A comic artist speaks to artists across the world to see how they — and their practices — have been holding up.
The protesters called to redirect government funding of the Humboldt Forum towards cultural decolonization initiatives.
The museum rolled its Trump lookalike off the premises in a dumpster.
A look back at all the questions, contradictions, omissions, and elisions of last year’s bauhaus imaginista exhibition reveals that it was a show about contemporary Germany as a country as much as it is about whatever we are calling “the Bauhaus.”
An organ recital of a piece by the composer began in 2001 and will run until 2640. This weekend, listeners gathered to hear its 14th chord change.
Since about the 1970s, a new and largely post-vernacular Yiddish culture has started to develop in many, often unexpected, locales around the world. A related visual aesthetic now seems to be emerging.
Friends and family remember Rebeccah Blum, who was killed in Berlin on July 22.
I had previously wished to have the tourists and school groups disappear, but as Berlin museums reopen, it feels reassuring to see famous artworks still up, but also eerie to see them without a large audience.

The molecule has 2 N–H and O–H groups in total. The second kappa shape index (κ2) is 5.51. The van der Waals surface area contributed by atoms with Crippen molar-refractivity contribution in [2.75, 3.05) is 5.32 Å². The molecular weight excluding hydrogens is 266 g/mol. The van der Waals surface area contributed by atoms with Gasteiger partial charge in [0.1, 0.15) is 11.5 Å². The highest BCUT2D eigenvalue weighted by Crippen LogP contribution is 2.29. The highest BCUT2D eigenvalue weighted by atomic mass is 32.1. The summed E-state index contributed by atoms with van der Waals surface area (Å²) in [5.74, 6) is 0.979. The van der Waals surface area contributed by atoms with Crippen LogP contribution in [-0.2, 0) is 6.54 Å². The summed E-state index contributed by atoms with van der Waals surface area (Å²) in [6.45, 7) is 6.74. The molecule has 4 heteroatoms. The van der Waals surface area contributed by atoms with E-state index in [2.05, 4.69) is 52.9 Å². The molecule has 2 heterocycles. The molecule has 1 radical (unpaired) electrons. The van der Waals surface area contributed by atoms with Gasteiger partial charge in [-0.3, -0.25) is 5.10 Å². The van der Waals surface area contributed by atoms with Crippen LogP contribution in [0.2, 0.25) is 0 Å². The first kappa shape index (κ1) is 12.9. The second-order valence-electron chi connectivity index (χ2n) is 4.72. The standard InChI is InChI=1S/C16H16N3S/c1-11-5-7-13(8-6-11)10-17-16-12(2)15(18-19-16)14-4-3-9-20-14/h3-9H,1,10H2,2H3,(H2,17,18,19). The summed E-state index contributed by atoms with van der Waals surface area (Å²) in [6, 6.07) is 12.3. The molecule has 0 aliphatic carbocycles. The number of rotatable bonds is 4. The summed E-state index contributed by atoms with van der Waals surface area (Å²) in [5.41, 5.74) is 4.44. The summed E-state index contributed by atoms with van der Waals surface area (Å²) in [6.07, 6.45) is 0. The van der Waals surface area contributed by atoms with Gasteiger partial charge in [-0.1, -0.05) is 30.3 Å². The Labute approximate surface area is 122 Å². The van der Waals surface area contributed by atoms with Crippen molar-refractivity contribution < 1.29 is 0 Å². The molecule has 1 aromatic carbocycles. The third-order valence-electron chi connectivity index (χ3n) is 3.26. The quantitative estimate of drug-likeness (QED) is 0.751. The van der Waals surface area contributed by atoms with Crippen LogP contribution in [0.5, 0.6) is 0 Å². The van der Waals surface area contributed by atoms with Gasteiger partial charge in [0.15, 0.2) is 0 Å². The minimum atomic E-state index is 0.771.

The Voice Before the Law explores the ways in which linguistic uses and misuses are bound to legal systems.
The artist’s act of pulling materials apart and stitching them into a new form creates a tangible bridge between the past and the present.
A nightclub advocacy group went before the German Parliament to request new laws that will protect the nation’s clubs from gentrification.
Inspired by Jean Genet’s 1950 homoerotic Un Chant D’Amour, Pauline Curnier Jardin’s recent film Qu’un Sang Impur (2019) interrogates patriarchal credo through the lens of its unseen bodies.